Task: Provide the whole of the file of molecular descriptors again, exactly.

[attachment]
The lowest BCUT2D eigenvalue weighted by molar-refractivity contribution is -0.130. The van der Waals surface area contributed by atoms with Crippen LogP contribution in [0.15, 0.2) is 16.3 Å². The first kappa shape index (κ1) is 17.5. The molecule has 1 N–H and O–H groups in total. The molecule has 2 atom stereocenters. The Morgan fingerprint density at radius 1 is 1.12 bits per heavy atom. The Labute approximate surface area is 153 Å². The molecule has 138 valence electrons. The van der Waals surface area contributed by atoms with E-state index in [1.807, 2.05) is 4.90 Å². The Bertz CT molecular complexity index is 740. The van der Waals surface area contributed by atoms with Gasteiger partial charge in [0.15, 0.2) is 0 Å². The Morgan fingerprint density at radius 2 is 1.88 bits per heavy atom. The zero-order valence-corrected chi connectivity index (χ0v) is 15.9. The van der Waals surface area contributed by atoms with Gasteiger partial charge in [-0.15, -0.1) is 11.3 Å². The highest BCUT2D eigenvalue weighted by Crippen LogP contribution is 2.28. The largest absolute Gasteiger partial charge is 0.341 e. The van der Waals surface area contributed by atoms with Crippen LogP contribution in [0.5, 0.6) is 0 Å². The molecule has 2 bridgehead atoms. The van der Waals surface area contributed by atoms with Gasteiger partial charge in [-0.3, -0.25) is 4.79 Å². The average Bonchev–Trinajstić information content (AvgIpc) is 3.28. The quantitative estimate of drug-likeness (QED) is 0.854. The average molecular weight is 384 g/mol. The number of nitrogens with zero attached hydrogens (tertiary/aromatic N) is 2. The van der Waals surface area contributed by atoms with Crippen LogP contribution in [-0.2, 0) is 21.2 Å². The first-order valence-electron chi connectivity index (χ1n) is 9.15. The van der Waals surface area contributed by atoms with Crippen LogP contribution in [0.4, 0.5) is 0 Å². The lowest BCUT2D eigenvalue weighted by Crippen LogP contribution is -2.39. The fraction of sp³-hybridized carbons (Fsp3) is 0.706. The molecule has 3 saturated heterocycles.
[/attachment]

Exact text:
The lowest BCUT2D eigenvalue weighted by molar-refractivity contribution is -0.130. The van der Waals surface area contributed by atoms with Crippen LogP contribution in [0.15, 0.2) is 16.3 Å². The first kappa shape index (κ1) is 17.5. The molecule has 1 N–H and O–H groups in total. The molecule has 2 atom stereocenters. The Morgan fingerprint density at radius 1 is 1.12 bits per heavy atom. The Labute approximate surface area is 153 Å². The molecule has 138 valence electrons. The van der Waals surface area contributed by atoms with E-state index in [1.807, 2.05) is 4.90 Å². The Bertz CT molecular complexity index is 740. The van der Waals surface area contributed by atoms with Gasteiger partial charge in [0.15, 0.2) is 0 Å². The Morgan fingerprint density at radius 2 is 1.88 bits per heavy atom. The zero-order valence-corrected chi connectivity index (χ0v) is 15.9. The van der Waals surface area contributed by atoms with Gasteiger partial charge in [-0.15, -0.1) is 11.3 Å². The highest BCUT2D eigenvalue weighted by Crippen LogP contribution is 2.28. The largest absolute Gasteiger partial charge is 0.341 e. The van der Waals surface area contributed by atoms with Crippen LogP contribution in [0.5, 0.6) is 0 Å². The molecule has 2 bridgehead atoms. The van der Waals surface area contributed by atoms with Gasteiger partial charge in [-0.3, -0.25) is 4.79 Å². The average Bonchev–Trinajstić information content (AvgIpc) is 3.28. The quantitative estimate of drug-likeness (QED) is 0.854. The average molecular weight is 384 g/mol. The number of nitrogens with zero attached hydrogens (tertiary/aromatic N) is 2. The van der Waals surface area contributed by atoms with Crippen LogP contribution in [-0.2, 0) is 21.2 Å². The first-order valence-electron chi connectivity index (χ1n) is 9.15. The van der Waals surface area contributed by atoms with Crippen LogP contribution in [0.4, 0.5) is 0 Å². The lowest BCUT2D eigenvalue weighted by Crippen LogP contribution is -2.39. The fraction of sp³-hybridized carbons (Fsp3) is 0.706. The molecule has 3 saturated heterocycles.